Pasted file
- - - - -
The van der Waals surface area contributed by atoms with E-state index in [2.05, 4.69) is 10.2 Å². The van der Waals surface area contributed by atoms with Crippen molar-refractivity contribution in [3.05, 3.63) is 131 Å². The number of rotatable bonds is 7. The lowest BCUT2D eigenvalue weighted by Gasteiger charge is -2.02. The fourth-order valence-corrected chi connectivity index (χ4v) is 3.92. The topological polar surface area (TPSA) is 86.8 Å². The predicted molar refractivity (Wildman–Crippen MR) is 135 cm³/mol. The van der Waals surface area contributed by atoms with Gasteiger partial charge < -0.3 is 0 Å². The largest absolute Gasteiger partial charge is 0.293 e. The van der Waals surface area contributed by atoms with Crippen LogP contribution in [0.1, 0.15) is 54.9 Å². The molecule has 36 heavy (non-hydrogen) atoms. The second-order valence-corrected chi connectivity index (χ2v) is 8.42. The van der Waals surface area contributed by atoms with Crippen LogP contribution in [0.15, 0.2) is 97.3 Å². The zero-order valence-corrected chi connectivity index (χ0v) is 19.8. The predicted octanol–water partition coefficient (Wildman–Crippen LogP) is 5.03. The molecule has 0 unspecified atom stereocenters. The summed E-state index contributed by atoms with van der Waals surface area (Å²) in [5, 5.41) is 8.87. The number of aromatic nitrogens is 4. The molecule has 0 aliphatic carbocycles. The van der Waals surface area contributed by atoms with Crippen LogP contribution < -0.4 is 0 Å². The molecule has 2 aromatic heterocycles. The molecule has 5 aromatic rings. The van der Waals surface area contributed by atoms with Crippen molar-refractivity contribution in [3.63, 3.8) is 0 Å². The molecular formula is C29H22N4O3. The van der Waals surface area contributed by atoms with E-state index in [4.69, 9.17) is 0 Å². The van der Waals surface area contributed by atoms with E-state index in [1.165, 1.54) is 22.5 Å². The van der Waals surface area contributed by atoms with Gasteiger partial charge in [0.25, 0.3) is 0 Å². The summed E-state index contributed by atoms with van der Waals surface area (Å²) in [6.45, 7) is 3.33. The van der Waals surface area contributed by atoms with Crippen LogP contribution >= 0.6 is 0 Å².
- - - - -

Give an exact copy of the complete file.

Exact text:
The van der Waals surface area contributed by atoms with E-state index in [2.05, 4.69) is 10.2 Å². The van der Waals surface area contributed by atoms with Crippen molar-refractivity contribution in [3.05, 3.63) is 131 Å². The number of rotatable bonds is 7. The lowest BCUT2D eigenvalue weighted by Gasteiger charge is -2.02. The fourth-order valence-corrected chi connectivity index (χ4v) is 3.92. The topological polar surface area (TPSA) is 86.8 Å². The predicted molar refractivity (Wildman–Crippen MR) is 135 cm³/mol. The van der Waals surface area contributed by atoms with Gasteiger partial charge < -0.3 is 0 Å². The largest absolute Gasteiger partial charge is 0.293 e. The van der Waals surface area contributed by atoms with Crippen LogP contribution in [0.1, 0.15) is 54.9 Å². The molecule has 36 heavy (non-hydrogen) atoms. The second-order valence-corrected chi connectivity index (χ2v) is 8.42. The van der Waals surface area contributed by atoms with Crippen LogP contribution in [0.15, 0.2) is 97.3 Å². The zero-order valence-corrected chi connectivity index (χ0v) is 19.8. The predicted octanol–water partition coefficient (Wildman–Crippen LogP) is 5.03. The molecule has 0 unspecified atom stereocenters. The summed E-state index contributed by atoms with van der Waals surface area (Å²) in [5, 5.41) is 8.87. The number of aromatic nitrogens is 4. The molecule has 0 aliphatic carbocycles. The van der Waals surface area contributed by atoms with Crippen LogP contribution < -0.4 is 0 Å². The molecule has 2 aromatic heterocycles. The molecule has 5 aromatic rings. The van der Waals surface area contributed by atoms with Crippen molar-refractivity contribution in [3.63, 3.8) is 0 Å². The molecular formula is C29H22N4O3. The van der Waals surface area contributed by atoms with E-state index in [4.69, 9.17) is 0 Å². The van der Waals surface area contributed by atoms with E-state index in [1.165, 1.54) is 22.5 Å². The van der Waals surface area contributed by atoms with Gasteiger partial charge in [0.25, 0.3) is 0 Å². The summed E-state index contributed by atoms with van der Waals surface area (Å²) in [6.45, 7) is 3.33. The van der Waals surface area contributed by atoms with Crippen LogP contribution >= 0.6 is 0 Å².